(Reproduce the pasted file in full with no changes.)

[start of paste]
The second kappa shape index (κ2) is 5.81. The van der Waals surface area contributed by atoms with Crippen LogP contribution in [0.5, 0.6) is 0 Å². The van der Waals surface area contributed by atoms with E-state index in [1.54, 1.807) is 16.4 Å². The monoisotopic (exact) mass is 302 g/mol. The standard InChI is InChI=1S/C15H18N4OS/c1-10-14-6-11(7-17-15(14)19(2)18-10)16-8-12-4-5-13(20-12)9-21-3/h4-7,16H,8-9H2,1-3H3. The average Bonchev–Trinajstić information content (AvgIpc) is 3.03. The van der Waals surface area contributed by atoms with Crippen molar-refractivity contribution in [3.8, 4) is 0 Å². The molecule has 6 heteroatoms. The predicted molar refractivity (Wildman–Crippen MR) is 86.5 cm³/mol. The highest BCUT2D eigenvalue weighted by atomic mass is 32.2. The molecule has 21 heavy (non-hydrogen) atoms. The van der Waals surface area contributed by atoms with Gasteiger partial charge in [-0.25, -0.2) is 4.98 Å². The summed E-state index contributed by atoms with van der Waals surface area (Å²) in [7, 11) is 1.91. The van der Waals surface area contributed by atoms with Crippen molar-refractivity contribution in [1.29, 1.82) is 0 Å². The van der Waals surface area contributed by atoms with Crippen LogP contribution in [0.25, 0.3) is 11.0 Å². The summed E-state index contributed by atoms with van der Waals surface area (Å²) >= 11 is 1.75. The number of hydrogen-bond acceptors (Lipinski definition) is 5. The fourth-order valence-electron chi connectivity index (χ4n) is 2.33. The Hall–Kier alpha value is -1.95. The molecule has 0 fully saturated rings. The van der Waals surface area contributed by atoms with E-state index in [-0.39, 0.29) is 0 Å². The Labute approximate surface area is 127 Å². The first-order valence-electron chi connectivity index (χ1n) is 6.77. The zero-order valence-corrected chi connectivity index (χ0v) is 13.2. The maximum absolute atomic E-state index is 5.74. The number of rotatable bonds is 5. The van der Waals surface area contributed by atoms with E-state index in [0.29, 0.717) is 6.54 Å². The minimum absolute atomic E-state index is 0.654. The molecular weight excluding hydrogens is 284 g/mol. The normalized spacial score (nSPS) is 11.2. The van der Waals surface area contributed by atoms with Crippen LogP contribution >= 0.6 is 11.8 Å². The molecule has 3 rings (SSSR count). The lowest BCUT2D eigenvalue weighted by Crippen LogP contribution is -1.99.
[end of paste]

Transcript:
The second kappa shape index (κ2) is 5.81. The van der Waals surface area contributed by atoms with Crippen LogP contribution in [0.5, 0.6) is 0 Å². The van der Waals surface area contributed by atoms with E-state index in [1.54, 1.807) is 16.4 Å². The monoisotopic (exact) mass is 302 g/mol. The standard InChI is InChI=1S/C15H18N4OS/c1-10-14-6-11(7-17-15(14)19(2)18-10)16-8-12-4-5-13(20-12)9-21-3/h4-7,16H,8-9H2,1-3H3. The average Bonchev–Trinajstić information content (AvgIpc) is 3.03. The van der Waals surface area contributed by atoms with Crippen molar-refractivity contribution in [3.8, 4) is 0 Å². The molecule has 6 heteroatoms. The predicted molar refractivity (Wildman–Crippen MR) is 86.5 cm³/mol. The highest BCUT2D eigenvalue weighted by atomic mass is 32.2. The molecule has 21 heavy (non-hydrogen) atoms. The van der Waals surface area contributed by atoms with Gasteiger partial charge in [-0.25, -0.2) is 4.98 Å². The summed E-state index contributed by atoms with van der Waals surface area (Å²) in [7, 11) is 1.91. The van der Waals surface area contributed by atoms with Crippen molar-refractivity contribution in [1.29, 1.82) is 0 Å². The van der Waals surface area contributed by atoms with Crippen LogP contribution in [0.25, 0.3) is 11.0 Å². The summed E-state index contributed by atoms with van der Waals surface area (Å²) >= 11 is 1.75. The number of hydrogen-bond acceptors (Lipinski definition) is 5. The fourth-order valence-electron chi connectivity index (χ4n) is 2.33. The Hall–Kier alpha value is -1.95. The molecule has 0 fully saturated rings. The van der Waals surface area contributed by atoms with E-state index in [-0.39, 0.29) is 0 Å². The Labute approximate surface area is 127 Å². The first-order valence-electron chi connectivity index (χ1n) is 6.77. The zero-order valence-corrected chi connectivity index (χ0v) is 13.2. The maximum absolute atomic E-state index is 5.74. The number of rotatable bonds is 5. The van der Waals surface area contributed by atoms with E-state index in [0.29, 0.717) is 6.54 Å². The minimum absolute atomic E-state index is 0.654. The molecular weight excluding hydrogens is 284 g/mol. The normalized spacial score (nSPS) is 11.2. The van der Waals surface area contributed by atoms with Crippen LogP contribution >= 0.6 is 11.8 Å². The molecule has 3 rings (SSSR count). The lowest BCUT2D eigenvalue weighted by Crippen LogP contribution is -1.99.